Kevin Spacey’s baggage isn’t going to kill “House of Cards” just yet.
Tag: Kevin Spacey
Actor Kevin Spacey is confronting a growing dogpile of sexual assault and harassment allegations, with some of the newest ones coming from the Maryland-based set of the show that recently catapulted Spacey back into stardom.
Kevin Spacey’s past is haunting Frank Underwood’s future, spurring Netflix to indefinitely suspend production for season six of the political thriller series “House of Cards” here in Maryland.
Actor Kevin Spacey’s manager, not Spacey himself, was the buyer of a high-priced Inner Harbor pier home that sold earlier this year.
Urban Landscape: Kevin Spacey Identified as Buyer of $5.65 Million Inner Harbor Pier Home; Demolition in Mount Vernon; Baltimore Clayworks Agrees to ‘Dialogue’ with Opponents
Actor Kevin Spacey has been identified as the mystery buyer of the $5.65 million Pier Home at Harborview that sold earlier this year, according to local real estate agents and others familiar with the transaction.
A neglected corner of Routes 136 and 22 in Churchville was dressed up to serve as a House of Cards set on Monday.
When House of Cards producers sent a letter to Gov. Martin O’Malley and House Speaker Michael E. Busch demanding an unspecified increase in tax incentives to keep the Netflix series filming in Maryland, it caused a minor tumult. The state Senate generally favored appeasement (even if it meant sacrificing state arts funding), while the House of Delegates preferred to punish the producers for the threatening letter and even to threaten them back with a very creative invocation of eminent domain.
The Wire creator David Simon voiced his support for the incentive increase. Our own Rachel Monroe suggested writing off House of Cards altogether and throwing all the money at the much less primadonna-y Veep. In the end, the House and Senate couldn’t agree on the bizarre eminent domain amendment, and the incentive shrank from a maximum of $18.5 million to a maximum of $15 million. And we were left wondering if it would satisfy the ransom.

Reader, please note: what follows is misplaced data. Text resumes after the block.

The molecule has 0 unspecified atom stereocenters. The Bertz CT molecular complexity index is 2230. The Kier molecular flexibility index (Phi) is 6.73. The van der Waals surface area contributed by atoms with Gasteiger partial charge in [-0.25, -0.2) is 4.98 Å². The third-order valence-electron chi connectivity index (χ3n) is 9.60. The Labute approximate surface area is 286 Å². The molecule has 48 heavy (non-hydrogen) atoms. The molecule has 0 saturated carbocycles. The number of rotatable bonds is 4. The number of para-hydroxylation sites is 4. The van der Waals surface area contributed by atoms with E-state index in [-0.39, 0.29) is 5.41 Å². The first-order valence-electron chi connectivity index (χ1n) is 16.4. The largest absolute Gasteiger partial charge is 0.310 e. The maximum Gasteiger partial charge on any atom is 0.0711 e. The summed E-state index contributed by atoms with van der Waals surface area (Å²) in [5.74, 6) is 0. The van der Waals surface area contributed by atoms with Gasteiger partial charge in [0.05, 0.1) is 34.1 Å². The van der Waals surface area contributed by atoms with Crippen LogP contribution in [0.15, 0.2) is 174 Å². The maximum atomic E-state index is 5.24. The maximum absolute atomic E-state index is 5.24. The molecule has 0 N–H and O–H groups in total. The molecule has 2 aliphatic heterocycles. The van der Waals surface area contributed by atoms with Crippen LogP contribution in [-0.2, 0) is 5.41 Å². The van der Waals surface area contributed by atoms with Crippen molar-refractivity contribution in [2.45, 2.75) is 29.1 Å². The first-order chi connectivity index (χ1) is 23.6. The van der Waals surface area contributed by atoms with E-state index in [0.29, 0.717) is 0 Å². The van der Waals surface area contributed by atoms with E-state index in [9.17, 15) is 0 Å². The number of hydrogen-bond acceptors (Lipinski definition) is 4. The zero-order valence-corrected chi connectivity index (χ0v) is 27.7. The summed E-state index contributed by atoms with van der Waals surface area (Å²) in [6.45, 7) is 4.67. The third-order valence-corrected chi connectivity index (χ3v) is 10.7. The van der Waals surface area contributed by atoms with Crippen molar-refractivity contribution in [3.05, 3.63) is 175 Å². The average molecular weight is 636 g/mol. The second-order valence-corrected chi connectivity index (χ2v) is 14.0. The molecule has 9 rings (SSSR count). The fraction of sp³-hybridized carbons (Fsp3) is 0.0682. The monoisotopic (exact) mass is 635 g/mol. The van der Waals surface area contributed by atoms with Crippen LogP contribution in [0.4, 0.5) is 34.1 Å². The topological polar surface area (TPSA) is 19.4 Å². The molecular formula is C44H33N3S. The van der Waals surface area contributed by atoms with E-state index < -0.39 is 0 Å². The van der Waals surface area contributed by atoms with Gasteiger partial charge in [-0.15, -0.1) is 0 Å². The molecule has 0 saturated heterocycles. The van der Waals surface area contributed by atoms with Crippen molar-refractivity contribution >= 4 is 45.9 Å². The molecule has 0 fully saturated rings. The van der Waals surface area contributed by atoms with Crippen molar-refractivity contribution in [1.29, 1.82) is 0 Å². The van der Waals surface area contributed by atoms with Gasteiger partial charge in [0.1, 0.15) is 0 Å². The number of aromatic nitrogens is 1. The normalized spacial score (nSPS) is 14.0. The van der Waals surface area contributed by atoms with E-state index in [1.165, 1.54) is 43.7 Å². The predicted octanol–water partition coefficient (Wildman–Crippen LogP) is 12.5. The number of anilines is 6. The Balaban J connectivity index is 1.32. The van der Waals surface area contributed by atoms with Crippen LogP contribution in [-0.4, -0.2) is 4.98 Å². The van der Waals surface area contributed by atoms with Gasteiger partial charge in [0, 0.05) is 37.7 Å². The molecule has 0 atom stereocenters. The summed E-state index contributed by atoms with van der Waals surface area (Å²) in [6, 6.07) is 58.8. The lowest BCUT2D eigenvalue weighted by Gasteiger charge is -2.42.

Uh oh. It looks like Maryland’s 2014 legislative session ended without an agreement between the House and Senate on a tax credit to keep the House of Cards production in Maryland. When push came to shove, negotiations between the two chambers stalled out on the issue of invoking eminent domain to seize the property of film and television productions that leave the state. The House refuse to remove the Frank Underwood-worthy language, while the Senate refused to accept it.
The General Assembly acquiesced to Media Rights Capital’s demand for millions more in tax credits to keep the production company shooting Netflix series House of Cards in Maryland (without that crazy amendment). And to help fund them, state lawmakers have agreed to divert up to $2.5 million from the Special Fund for the Preservation of Cultural Arts, intended for Maryland arts organizations.
The General Assembly justified the rerouting of funds by citing the economic impact of the House of Cards production, judged at $250 million and 6,000 jobs over the past two seasons. Del. Frank S. Turner points out that the money is still funding the arts.